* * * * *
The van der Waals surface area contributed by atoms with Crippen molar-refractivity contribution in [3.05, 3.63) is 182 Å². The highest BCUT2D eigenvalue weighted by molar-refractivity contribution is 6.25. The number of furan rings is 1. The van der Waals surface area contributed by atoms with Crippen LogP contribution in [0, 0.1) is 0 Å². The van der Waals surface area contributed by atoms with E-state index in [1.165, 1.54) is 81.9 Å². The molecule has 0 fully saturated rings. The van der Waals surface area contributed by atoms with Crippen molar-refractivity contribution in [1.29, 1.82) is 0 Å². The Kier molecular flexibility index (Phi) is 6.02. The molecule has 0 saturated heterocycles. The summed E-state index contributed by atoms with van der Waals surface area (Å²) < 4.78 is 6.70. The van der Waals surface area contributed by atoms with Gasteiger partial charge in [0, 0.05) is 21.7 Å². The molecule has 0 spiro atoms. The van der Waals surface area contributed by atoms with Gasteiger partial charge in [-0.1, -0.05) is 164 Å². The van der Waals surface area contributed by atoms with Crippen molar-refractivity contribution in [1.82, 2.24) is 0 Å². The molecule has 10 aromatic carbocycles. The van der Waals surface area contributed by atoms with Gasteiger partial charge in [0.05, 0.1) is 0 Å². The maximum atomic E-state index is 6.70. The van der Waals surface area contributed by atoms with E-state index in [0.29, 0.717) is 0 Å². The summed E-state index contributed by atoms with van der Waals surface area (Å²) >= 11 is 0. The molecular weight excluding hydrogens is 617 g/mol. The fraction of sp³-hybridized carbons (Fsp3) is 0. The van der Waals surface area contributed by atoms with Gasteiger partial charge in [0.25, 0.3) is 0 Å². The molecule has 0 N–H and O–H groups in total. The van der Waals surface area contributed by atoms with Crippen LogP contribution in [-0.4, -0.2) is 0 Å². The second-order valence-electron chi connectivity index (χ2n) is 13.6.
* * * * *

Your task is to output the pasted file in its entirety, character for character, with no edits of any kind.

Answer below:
The van der Waals surface area contributed by atoms with Crippen molar-refractivity contribution in [3.05, 3.63) is 182 Å². The highest BCUT2D eigenvalue weighted by molar-refractivity contribution is 6.25. The number of furan rings is 1. The van der Waals surface area contributed by atoms with Crippen LogP contribution in [0, 0.1) is 0 Å². The van der Waals surface area contributed by atoms with E-state index in [1.165, 1.54) is 81.9 Å². The molecule has 0 fully saturated rings. The van der Waals surface area contributed by atoms with Crippen molar-refractivity contribution in [1.29, 1.82) is 0 Å². The Kier molecular flexibility index (Phi) is 6.02. The molecule has 0 saturated heterocycles. The summed E-state index contributed by atoms with van der Waals surface area (Å²) < 4.78 is 6.70. The van der Waals surface area contributed by atoms with Gasteiger partial charge in [0, 0.05) is 21.7 Å². The molecule has 0 spiro atoms. The van der Waals surface area contributed by atoms with Gasteiger partial charge in [-0.1, -0.05) is 164 Å². The van der Waals surface area contributed by atoms with Crippen molar-refractivity contribution in [1.82, 2.24) is 0 Å². The molecule has 10 aromatic carbocycles. The van der Waals surface area contributed by atoms with Gasteiger partial charge in [0.05, 0.1) is 0 Å². The maximum atomic E-state index is 6.70. The van der Waals surface area contributed by atoms with E-state index in [0.29, 0.717) is 0 Å². The summed E-state index contributed by atoms with van der Waals surface area (Å²) >= 11 is 0. The molecular weight excluding hydrogens is 617 g/mol. The fraction of sp³-hybridized carbons (Fsp3) is 0. The van der Waals surface area contributed by atoms with Gasteiger partial charge in [0.25, 0.3) is 0 Å². The molecule has 0 N–H and O–H groups in total. The van der Waals surface area contributed by atoms with Crippen LogP contribution in [-0.4, -0.2) is 0 Å². The second-order valence-electron chi connectivity index (χ2n) is 13.6.